Twisted by the dark side young Gabez has become. The question is, was it worth it?
As the trademark music kicks in and the yellow text begins its screen scroll, it’s hard not to feel just a little bit excited; this is, after all, Star Wars. Eventually the camera pans away and we’re thrown directly into the action, lightsabering away at droids with funny accents on the way to rescue Palpatine. For those who have watched the film this will be all too familiar, though it has to be said that the plot presented here is a more washed down version than the one we saw on the big screen. Despite being full of spoilers the developers have edited away Padme and even changed the reasons behind Anakin’s fall to make the story a more action orientated affair, whilst simultaneously dumbing down an already dumbed down plot.
But then who watches Star Wars for the story anyway? What we really want is lighstabers, and lot’s of ‘em - something that the game is only too eager to provide. The stunt coordinator for the film even demonstrated some sword moves for the developers to copy, and it shows - every thrust and turn looks stunning as you effortlessly glide through a sea of enemies.
There’s only one slight problem: it doesn‘t work. Despite the effort to make a decent fencing system for a game, the experience soon degenerates to little more than frantic button mashing - all very well for Gareth’s charity wankathon, but not the sort of thing you want to spend an afternoon doing to your game pad.
REVENGE OF THE LUCASARTS
The main problem with the controls is that the combo-moves, though impressive looking, take far too long to implement, leading to what feels like a very unresponsive system. If they had followed something more in the vain of the Jedi Knight series and kept it relatively simple then it might very well have worked, though I suspect the temptation to go visuals over gameplay was too high for the makers to ignore. Furthermore, the skill system which levels you up RPG style for taking less hits is very frustrating, as every time you try to string together a series of attacks you leave yourself open for enemy blasters.
Luckily the game makes up for the flawed gameplay in the quality of the visuals. All of the major set-pieces from the film are here and presented in full 3D-o-vision, with nice little graphical touches like lens flare from the lightsabers and realistic looking scowls from Anakin. The sound, too, is decent, as we come to expect from LucasArts affiliated games, with the voice actors all doing an excellent job and John William’s score pumping through your speakers, albeit music from the previous films and not from Episode III itself as you would expect.
You play as Anakin and sometimes as Obi-Wan, but it feels like a missed opportunity that the game didn’t explore other characters in great depth as well. It seems pointless to me to just recreate the events of the movie, and it would have been much cooler if we could have controlled, say, General Grevious as he went on a mission to hunt down some Jedis for a few levels, or played Chewbacca fighting off some droids for a bit. It would have offered a change in pace and given us a better understanding of the film’s events, rather than a rehashed version of exactly the same story told in pretty much the same way.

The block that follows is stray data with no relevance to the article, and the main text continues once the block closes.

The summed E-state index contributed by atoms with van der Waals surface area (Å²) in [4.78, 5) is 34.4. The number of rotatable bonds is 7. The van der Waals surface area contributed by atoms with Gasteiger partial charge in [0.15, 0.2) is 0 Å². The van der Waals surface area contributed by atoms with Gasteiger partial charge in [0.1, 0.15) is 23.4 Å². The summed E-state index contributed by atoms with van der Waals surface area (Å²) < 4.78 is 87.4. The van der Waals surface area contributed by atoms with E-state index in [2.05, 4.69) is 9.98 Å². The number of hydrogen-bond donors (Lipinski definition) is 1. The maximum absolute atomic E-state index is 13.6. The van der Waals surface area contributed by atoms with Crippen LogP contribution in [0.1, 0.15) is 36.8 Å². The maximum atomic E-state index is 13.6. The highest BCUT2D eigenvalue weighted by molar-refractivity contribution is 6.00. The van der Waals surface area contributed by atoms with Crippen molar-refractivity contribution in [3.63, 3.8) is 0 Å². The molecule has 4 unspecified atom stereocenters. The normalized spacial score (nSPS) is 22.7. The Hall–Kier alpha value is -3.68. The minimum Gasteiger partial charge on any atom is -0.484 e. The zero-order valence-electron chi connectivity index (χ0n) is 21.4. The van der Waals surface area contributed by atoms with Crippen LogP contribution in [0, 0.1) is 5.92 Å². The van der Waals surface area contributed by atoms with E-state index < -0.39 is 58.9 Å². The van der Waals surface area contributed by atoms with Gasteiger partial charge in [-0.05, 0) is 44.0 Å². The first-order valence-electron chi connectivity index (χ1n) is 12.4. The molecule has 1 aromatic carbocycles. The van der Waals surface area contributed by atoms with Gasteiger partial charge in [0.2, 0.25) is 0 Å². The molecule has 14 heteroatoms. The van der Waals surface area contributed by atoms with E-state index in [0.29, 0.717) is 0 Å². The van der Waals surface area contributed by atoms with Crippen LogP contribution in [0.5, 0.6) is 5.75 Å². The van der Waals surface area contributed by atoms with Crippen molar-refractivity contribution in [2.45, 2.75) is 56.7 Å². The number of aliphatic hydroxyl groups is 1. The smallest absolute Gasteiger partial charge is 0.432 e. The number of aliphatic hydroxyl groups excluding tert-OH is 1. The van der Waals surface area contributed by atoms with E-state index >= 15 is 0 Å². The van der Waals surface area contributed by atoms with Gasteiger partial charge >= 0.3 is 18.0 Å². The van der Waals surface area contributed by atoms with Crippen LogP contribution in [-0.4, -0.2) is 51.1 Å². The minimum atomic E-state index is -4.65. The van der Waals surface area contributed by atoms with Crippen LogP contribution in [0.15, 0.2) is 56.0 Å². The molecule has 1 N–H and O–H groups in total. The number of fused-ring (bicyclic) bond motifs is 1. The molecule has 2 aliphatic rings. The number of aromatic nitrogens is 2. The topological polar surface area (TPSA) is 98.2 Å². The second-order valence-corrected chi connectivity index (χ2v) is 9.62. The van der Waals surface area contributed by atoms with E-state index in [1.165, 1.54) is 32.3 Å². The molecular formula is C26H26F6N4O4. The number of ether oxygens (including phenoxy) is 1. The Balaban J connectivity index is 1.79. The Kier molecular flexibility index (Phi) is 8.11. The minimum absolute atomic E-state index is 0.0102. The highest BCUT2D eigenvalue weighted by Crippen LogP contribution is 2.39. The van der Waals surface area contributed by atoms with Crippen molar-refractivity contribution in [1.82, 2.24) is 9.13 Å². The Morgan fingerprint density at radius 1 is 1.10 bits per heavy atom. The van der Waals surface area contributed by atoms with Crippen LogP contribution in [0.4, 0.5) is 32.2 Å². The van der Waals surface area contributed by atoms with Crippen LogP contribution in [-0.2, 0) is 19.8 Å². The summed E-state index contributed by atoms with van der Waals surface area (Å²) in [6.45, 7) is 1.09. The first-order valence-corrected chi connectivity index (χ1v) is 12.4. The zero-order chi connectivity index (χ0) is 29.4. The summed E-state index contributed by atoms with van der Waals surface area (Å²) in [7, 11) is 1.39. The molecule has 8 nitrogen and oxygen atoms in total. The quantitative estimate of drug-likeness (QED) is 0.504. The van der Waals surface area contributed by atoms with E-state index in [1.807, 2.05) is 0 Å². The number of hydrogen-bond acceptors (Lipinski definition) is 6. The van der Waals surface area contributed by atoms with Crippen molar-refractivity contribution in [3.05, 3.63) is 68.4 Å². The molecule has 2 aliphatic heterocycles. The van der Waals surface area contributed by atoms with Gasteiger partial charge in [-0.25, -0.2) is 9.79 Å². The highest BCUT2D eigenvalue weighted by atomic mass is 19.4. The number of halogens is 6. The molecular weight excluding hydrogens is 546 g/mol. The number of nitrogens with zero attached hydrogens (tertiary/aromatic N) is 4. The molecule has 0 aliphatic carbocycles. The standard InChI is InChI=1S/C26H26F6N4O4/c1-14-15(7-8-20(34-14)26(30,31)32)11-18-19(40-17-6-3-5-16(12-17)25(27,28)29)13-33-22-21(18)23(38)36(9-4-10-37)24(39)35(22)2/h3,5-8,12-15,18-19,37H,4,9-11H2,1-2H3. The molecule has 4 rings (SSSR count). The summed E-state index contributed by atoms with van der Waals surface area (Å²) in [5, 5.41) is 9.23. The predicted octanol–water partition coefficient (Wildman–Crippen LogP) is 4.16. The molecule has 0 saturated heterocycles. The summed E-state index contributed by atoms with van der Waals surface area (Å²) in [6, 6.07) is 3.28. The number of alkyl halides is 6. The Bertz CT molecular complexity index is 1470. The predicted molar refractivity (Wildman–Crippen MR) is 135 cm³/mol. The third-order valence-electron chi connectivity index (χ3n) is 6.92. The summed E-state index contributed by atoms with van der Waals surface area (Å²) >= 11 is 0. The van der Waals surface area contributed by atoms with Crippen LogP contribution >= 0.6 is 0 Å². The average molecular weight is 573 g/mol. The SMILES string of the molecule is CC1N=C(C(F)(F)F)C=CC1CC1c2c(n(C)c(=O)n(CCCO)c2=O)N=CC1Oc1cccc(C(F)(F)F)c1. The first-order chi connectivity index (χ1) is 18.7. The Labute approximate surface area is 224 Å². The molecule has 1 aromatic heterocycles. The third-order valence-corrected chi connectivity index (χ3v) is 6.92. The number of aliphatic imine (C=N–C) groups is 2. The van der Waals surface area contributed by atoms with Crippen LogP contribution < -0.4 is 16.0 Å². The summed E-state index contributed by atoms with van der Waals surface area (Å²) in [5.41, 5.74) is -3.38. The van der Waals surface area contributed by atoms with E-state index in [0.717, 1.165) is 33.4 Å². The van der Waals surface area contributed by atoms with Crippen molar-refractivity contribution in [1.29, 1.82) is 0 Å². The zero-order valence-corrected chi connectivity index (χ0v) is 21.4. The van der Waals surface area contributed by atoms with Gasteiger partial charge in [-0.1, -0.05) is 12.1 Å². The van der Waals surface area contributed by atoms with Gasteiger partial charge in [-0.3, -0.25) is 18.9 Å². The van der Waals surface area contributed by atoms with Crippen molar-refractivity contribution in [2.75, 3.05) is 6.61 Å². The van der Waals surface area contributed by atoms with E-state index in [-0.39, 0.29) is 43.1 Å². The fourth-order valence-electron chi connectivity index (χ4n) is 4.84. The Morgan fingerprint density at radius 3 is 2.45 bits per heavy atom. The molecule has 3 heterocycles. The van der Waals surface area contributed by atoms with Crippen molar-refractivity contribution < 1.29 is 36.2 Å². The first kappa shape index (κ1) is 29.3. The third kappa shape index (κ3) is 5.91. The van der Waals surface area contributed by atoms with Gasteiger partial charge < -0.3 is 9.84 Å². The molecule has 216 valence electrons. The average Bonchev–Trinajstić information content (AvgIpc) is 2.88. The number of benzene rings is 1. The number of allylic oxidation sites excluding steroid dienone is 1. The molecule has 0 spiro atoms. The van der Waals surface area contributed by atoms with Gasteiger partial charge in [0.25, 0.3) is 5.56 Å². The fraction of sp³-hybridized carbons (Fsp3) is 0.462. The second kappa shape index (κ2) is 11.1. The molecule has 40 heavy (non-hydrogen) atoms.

Unfortunately the game doesn’t get any better as it goes along; the level design seems to get more confusing and frustrating as you desperately try to find an exit in another generic spaceship. The camera often seems erratic and doesn't do a good job of showing me the action; often I was attacked by lasers coming from enemies out of my orb of sight. The graphics helped to keep me interested, but at the end of the day if the core of the game isn’t right, there’s only so much visual whiz-bag can do.
And then we have the artificial intelligence. Now, I know droids aren’t supposed to be the brightest tools in the box, but standing in the middle of the room firing at the floor doesn’t strike me as something they were programmed to do. Even Obi-Wan Kenobi, the wise and venerable Jedi Master, occasionally gets trapped in corners making you want to throw your Xbox at his waddling figure. Even without the bugs it’s still pretty dire, though - enemies seem to either stand still until you attack them or run at you in a straight line firing.
The best solution to bad A.I. is to go online, of course, and here at least Episode III redeems itself somewhat. This is mainly because you don’t have the problems of the single player campaign, rather than any multiplayer innovation, but it’s stupid simple fun nevertheless.
I FIND YOUR LACK OF FAITH DISTURBING
If you’re looking for a game with great replay value then you might as well forget it with Episode III - it’s shorter than the film for hardcore gamers and no longer than a weekend for the rest of us. Some value is given in the amount of unlockable video clips you can find along the way, but they aren’t worth replaying levels to find and you might as well just wait for the DVD.
Episode III isn’t a truly awful game - the graphics and the general level of polish make it at least a decent effort - but for the majority of us it is a game best left alone unless you’re a major Star Wars aficionado who needs a fix of lightsabering. If that’s the case, though, then I’d heartily recommend the excellent Jedi Knight series of games as being far more accomplished, and far better executed, than this slightly half-baked offering.
Pros: Great sound; looks good; quite fun to play; it's Star Wars for crying out loud!
Cons: Plot a bit washed down; suspicious AI and level design; annoying camera and combo moves; way too short.
Next week: pretend you’re eight again with Lego Star Wars. Is the force strong with this game or are we left with another Phantom Menace?